In a small building in a shopping plaza on Rohnert Park's east side, Phantasia Gabriel nursed her dreams, which lay across Highway 101 at the fast-rising Graton Resort & Casino, where she hopes to become a poker dealer.
"I just turned 21 and I went to Vegas for my birthday," said the Santa Rosa resident, one of 100 people who on Monday attended the first round of interviews for the initial batch of a projected 2,000 casino jobs.
"I saw how much fun those girls were having and I want to be one of them," said Gabriel, who currently works as a membership counselor at a 24-Hour Fitness gym.
In a Crayola-colored waiting room at the Graton Resort & Casino Employment Center, at the Mountain Shadows Plaza, Gabriel and a roomful of other hopefuls watched a video on a repeating loop.
The casino, now under construction along Wilfred Avenue, is owned by the Federated Indians of Graton Rancheria, and the tribe's chairman, Greg Sarris, had been filmed against a lush Sonoma County vista.
He said: "When we started this, we said, 'If we can get a casino, we will only do this if it will be something that will benefit us as well as other people, and position us once again to be keepers of the land.'"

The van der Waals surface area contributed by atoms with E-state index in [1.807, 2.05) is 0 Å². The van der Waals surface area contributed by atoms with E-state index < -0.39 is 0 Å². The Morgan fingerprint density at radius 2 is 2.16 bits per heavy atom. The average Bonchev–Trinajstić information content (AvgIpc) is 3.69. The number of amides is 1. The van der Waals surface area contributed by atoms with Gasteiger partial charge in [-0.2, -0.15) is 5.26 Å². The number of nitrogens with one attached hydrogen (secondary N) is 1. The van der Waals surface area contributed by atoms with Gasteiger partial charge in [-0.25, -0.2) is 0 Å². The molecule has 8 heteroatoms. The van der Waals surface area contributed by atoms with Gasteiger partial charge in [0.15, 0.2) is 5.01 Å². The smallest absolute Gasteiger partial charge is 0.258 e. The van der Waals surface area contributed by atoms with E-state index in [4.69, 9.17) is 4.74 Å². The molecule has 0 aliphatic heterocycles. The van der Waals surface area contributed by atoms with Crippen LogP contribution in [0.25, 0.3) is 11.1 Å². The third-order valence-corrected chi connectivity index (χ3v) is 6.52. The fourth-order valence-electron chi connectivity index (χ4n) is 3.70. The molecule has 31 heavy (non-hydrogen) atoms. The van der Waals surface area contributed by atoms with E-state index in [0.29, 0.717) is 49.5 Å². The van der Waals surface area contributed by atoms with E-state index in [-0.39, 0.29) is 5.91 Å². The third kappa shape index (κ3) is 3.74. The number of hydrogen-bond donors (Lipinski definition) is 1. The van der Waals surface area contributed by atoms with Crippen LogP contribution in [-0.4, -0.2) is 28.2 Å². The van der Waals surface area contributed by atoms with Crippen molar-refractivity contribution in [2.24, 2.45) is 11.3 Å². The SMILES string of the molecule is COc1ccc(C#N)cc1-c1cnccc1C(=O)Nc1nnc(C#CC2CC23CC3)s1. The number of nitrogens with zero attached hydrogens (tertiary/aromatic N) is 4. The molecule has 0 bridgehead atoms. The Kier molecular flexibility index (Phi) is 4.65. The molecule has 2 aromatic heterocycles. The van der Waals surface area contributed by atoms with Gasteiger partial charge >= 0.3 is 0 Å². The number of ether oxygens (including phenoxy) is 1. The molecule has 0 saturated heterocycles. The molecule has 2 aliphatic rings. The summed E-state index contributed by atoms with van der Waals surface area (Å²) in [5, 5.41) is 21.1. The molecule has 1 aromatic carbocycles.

The general manager of the 3,000-slot machine casino, Joe Hasson, appeared against a cinematic backdrop of the Golden Gate Bridge. The casino resort, set to open late this year, would be "setting the bar at a level the Bay Area has not seen," he said.
"This is something I've always wanted to do," said Veronica Jaynes, 33, of Santa Rosa. A stay-at-home mother for 10 years now, she's ready to work, she said, surrounded by posters that proclaimed, among other things, that smiles were key attributes for employees to display.
"The ideal position would be as a dealer," Jaynes said. "Getting myself out in the work-world would be great."
About 800 dealers will be hired for the 24-hour operation, said Valerie Murzl, human resources director at Station Casinos, which will run the casino resort for seven years. The company is to get a management fee for the first four years of 24 percent of net revenues — which are projected to be $440 million a year by 2016 — and 27 percent for the last three years of its contract.